At OCS, the visual arts curriculum is set up to develop the student’s skill by focusing on the understanding and the use of art elements in a variety of media. But in the same way, the emphasis is also on a student’s visual literacy. That is, the student will learn to understand and appreciate the historical context, the cultural bases, and the current manifestations of visual art. In turn, the student will develop the ability to appropriately understand art, make aesthetic judgments, and create art.
Recommended for students who have taken Art Studio or who have had previous experience with three-dimensional art, this course is designed to introduce students to concepts and techniques necessary to create sculptural forms and ceramics. For sculpture, it offers the advanced art student a chance to work in many materials available to sculptors today. Stone, metal, and wood sculpture will be emphasized. Innovative sculptures will be made from a variety of materials. For ceramics, this course can accommodate a range of skill levels. Students will be challenged to deepen their knowledge of both technique and concept while becoming more fully involved in all aspects of the ceramic process. Assignments will be geared toward specific themes such as tiles, vessels or functional pottery. At this level, students are expected to give specific attention to craftsmanship and self-expression. We will also view ceramic art in relationship to the cultural context in which it was created.
This course introduces students to the concepts of proportion, movement, character design, background layout, and principles of art. Students will receive instruction in storyboarding, applying techniques and receiving directive feedback, embarking in the creative process of visual storytelling. Students will experience an array of animation development, including computer-rendered animation. The course will include an overview of the history and development of animation as a field.
Students will have already learned in pre-requisite courses that art plays a unique and important role in furthering God’s Kingdom through praise and witness through a display of images and God given talent. Students enrolled in Art Portfolio will already understand that art plays an important role in society and that it is a viable pursuit as a career. All students enrolled in this class will be pursuing art as either a major or minor in college. The foundation of the course will be producing a portfolio for admittance into an art program at the college level. Also, the students will be meeting with college representatives and practicing artists, and visiting art museums. The students will also participate in regular critiques of their own work as well as the work of their peers. Another feature of the course will be looking at and discussing the whole concept of what it means to be a Christian artist in our culture.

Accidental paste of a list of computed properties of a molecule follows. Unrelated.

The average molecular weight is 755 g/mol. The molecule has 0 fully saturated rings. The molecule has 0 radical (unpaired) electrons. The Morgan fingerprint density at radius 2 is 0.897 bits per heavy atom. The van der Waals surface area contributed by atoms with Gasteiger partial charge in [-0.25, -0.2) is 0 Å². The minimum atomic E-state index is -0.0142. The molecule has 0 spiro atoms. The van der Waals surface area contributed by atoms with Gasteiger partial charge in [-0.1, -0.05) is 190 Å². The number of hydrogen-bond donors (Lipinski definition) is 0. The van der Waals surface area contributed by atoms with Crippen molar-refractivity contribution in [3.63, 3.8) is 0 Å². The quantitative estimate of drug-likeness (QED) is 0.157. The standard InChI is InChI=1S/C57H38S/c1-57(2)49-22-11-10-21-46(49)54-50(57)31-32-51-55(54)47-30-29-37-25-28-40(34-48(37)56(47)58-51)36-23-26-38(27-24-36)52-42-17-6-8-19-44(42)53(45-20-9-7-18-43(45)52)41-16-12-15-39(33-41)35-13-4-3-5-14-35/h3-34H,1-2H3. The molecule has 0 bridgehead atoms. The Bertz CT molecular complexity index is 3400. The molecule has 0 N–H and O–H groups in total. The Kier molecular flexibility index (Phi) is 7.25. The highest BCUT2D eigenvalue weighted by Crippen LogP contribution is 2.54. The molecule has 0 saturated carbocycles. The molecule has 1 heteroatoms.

Art Studio is an introductory yearlong course. Students explore many diverse art techniques and approaches to communicate their ideas. Assignments emphasize the elements of art, principles of design, aesthetic awareness and problem-solving skills. Projects include printmaking, leather and beadwork, glasswork, drawing, collage, painting, and mixed media. Students also have the opportunity to work with PMC clay (pure silver) and wire jewelry. Emphasis is placed on personal effort, creativity, craftsmanship and technical skill.
Ceramics is a beginning to intermediate-level course for students interested in working with clay to create hand-built and wheel-thrown pieces. Students will focus on ceramic forms and surface enrichment including glaze application and kiln firing techniques. Structure, function, form and decorative elements as well as the historical and cultural applications of ceramics will be learned throughout the year. Group critiques and individual analysis will be used for grading purposes. Creative problem-solving is encouraged as students learn to work with this challenging but rewarding media.
Drawing & Painting - This course is designed to help further students’ sense of design and technique, as well as to help the students realize how two-dimensional arts play a role in society and in emotional and spiritual expression. We will study and respond to the work of other artists to learn about visual expression and how to appreciate other artwork. The students will enhance their drawing and painting skills through various projects, including different mediums and styles. They will learn to study scenes and objects in order to obtain a basic grasp of line, shape, space, value, form, mass, thrust and movement. Students will have opportunities to create works of art using many different mediums and tools such as pencil, ink, charcoal, pastel, acrylics, oils, and printmaking.
Advanced Drawing & Painting - Students will have already learned in pre-requisite courses that art plays a unique and important role in our lives through a display of images and God-given talent. As Drawing and Painting focused on learning technique and enhancing skill, Advanced Drawing and Painting focuses on enhancing the student’s creativity and understanding of two-dimensional composition. The students will take the skills they acquired in Drawing and Painting and apply them to the studies of work of other artists. This course will also focus on how an artist prepares for various careers that employ capable and knowledgeable sketch artists and painters. The course will also explore how a Christian artist goes about seeking artistic purpose and how to follow it in an art career.
Film & Video I - This digital video course will provide students with a basic understanding of the technology and techniques used behind video as an information medium, and explore ways in which it is created to achieve its desired effect on an audience. Upon completion, students will be able to demonstrate production skills and techniques, both in front of and behind the camera, as it relates to producing a variety of video formats. Example formats include producing a school news program, public service announcements, promotional advertising commercials, music videos and community documentaries.